It’s in the place of prayer that my anxious heart has found rest.
The truth of Isaiah 30:15 has been fulfilled through my prayer life, in quietness and confidence shall be your strength.
Prayer has helped me process my disappointments, setbacks and failures. I don’t think I would have lasted over 4 decades if I was trying to carry those weights by myself.
Prayer fortified me through depression
One of the more traumatic seasons of my life was a relational breakdown with a key mentor that led to 15 months of dark depression during which I suffered suicidal thoughts.
One thing I never stopped doing through this season was prayer.
My prayer life was weaker than a newborn babe however I refused to give up my place of prayer.
I regularly sat with the Lord, often speaking just a few words.
It was during one such prayer time that I had a vision in my mind.
I saw a hand reaching down from heaven holding me by the collar as my hands and legs dangled in the air like a rag doll. The Holy Spirit spoke and said, “Even if you let go, I never will”
Personal, private prayer has helped me avoid being crushed by the relentless toll of ministry.
I got saved at 19. I was a broken, washed-up hippie with shattered dreams and no hope. Jesus found me in this state of despair, picked me up and embedded hope in my newly redeemed heart.
Life-changing encounters of this nature shape your thinking and direction for years.
I know Christ is real and I know that the call I have to ministry is just as real. And given all that he’s done for me I believe His love requires my obedience.
Also, I don’t want to face the Lord in eternity and explain to Him why I gave up, and why I quit ministry and ran from the call He gave me. That would not be a happy day.
Raw obedience to Jesus’ call has, at times, been the only thing that has kept me in the race.
5. The Pastoral Life
One of the major reasons I have never quit ministry is I love being a pastor.
It is an innovative and creative vocation. There’s variety, challenge and scope to grow.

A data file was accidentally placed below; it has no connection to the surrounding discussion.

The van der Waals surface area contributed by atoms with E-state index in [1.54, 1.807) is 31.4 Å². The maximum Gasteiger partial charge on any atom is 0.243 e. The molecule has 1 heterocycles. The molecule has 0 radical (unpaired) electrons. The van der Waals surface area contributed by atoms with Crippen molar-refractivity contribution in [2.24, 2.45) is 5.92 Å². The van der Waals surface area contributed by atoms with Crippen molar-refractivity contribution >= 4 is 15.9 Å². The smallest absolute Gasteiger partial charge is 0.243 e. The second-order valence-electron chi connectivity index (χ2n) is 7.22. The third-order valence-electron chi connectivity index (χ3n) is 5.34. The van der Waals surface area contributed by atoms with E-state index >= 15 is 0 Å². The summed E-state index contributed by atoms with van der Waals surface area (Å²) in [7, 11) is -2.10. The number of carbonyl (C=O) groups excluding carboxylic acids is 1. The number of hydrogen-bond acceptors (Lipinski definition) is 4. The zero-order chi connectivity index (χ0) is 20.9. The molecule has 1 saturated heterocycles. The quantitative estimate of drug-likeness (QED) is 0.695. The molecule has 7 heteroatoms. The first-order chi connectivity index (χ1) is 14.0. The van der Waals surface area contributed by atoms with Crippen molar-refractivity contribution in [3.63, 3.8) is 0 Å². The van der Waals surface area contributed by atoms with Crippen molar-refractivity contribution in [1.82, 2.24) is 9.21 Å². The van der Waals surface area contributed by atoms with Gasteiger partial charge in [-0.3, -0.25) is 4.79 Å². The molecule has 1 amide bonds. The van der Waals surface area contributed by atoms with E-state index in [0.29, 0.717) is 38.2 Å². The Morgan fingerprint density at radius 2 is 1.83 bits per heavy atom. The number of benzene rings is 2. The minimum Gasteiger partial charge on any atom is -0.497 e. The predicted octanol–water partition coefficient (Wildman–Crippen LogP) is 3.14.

While a pastor’s lifestyle is stressful it is also liberating. You get to choose the rhythms that suit you and plan your life around those rhythms.
Another superb element of the pastor’s life is the collegiate nature of ministry friendships.
Pastors get each other. We understand each other’s woes and joys and thus engage readily with each other.
My pastoral connections have dragged me out of many a dark hole.
As a pastor, I get to enjoy the privilege of helping people find their place in life and in church. Developing leaders has been a lifelong passion and added immensely to the pleasure of my pastoral life.
6. A Purposeful Life
Purpose is in my DNA.
I would find it impossible to live a steady as she-goes, meandering type of life. I need to feel that I am making a significant difference and that my contribution matters.
I don’t expect everyone to relate to this aspect of my ministry life because we are all wired in different ways.
But for me I couldn’t do a 9 to 5 job for decades, retire and quietly see out my days. For some people, that’s a dream. For me, it’d be a nightmare.
Pastoring has given me the opportunity to live on purpose and leave my mark on the world. While the downside of that desire is drivenness the upside more than outweighs any negatives.
I thrive best when I am ‘on purpose’
When walking through dark times I have often latched onto a purpose, an objective that has given me the fuel to keep travelling down the road.
In the year I was fighting cancer I decided to put a considerable focus on our annual men’s conference.
It was bumping along with 100-150 guys attending and was fun, but I knew it had another gear or two.
In that year I had coffee with over 50 pastors and gave them a personal invitation to attend the Real Men conference with the guys from their church.
It had an immediate impact with our next conference attracting 500 men.
Two questions I consistently ask leaders
What should you stop?
What should you start?
These are coaching questions par excellence and help leaders prune withered branches of purpose and launch new quests.
These questions help leaders get back on purpose which enables them to move out of quagmires and onto solid ground.
One of the heartfelt joys of ministry is the friends you make both within your church and amongst other pastors.
Hanging out with other pastors helps you talk through the major pressure points of ministry. Things like working within the church budget, pastoral care concerns, church health and so on.